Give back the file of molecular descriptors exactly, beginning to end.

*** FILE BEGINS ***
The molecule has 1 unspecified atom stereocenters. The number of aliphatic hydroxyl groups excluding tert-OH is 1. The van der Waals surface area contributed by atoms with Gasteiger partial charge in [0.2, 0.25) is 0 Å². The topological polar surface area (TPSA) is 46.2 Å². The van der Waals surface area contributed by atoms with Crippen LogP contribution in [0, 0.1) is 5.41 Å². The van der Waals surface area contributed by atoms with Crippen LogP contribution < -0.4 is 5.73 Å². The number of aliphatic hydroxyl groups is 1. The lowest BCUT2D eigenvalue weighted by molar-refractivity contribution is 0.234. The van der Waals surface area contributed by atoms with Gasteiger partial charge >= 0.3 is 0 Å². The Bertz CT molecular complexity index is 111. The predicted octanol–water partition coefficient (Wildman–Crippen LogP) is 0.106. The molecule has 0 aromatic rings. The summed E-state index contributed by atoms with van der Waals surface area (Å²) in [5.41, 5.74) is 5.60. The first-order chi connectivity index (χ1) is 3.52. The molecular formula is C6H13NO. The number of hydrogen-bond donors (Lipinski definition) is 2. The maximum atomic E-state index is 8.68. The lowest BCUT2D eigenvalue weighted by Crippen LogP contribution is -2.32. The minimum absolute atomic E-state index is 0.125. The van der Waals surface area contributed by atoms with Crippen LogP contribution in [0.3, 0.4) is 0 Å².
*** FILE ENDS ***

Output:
The molecule has 1 unspecified atom stereocenters. The number of aliphatic hydroxyl groups excluding tert-OH is 1. The van der Waals surface area contributed by atoms with Gasteiger partial charge in [0.2, 0.25) is 0 Å². The topological polar surface area (TPSA) is 46.2 Å². The van der Waals surface area contributed by atoms with Crippen LogP contribution in [0, 0.1) is 5.41 Å². The van der Waals surface area contributed by atoms with Crippen LogP contribution < -0.4 is 5.73 Å². The number of aliphatic hydroxyl groups is 1. The lowest BCUT2D eigenvalue weighted by molar-refractivity contribution is 0.234. The van der Waals surface area contributed by atoms with Gasteiger partial charge >= 0.3 is 0 Å². The Bertz CT molecular complexity index is 111. The predicted octanol–water partition coefficient (Wildman–Crippen LogP) is 0.106. The molecule has 0 aromatic rings. The summed E-state index contributed by atoms with van der Waals surface area (Å²) in [5.41, 5.74) is 5.60. The first-order chi connectivity index (χ1) is 3.52. The molecular formula is C6H13NO. The number of hydrogen-bond donors (Lipinski definition) is 2. The maximum atomic E-state index is 8.68. The lowest BCUT2D eigenvalue weighted by Crippen LogP contribution is -2.32. The minimum absolute atomic E-state index is 0.125. The van der Waals surface area contributed by atoms with Crippen LogP contribution in [0.3, 0.4) is 0 Å².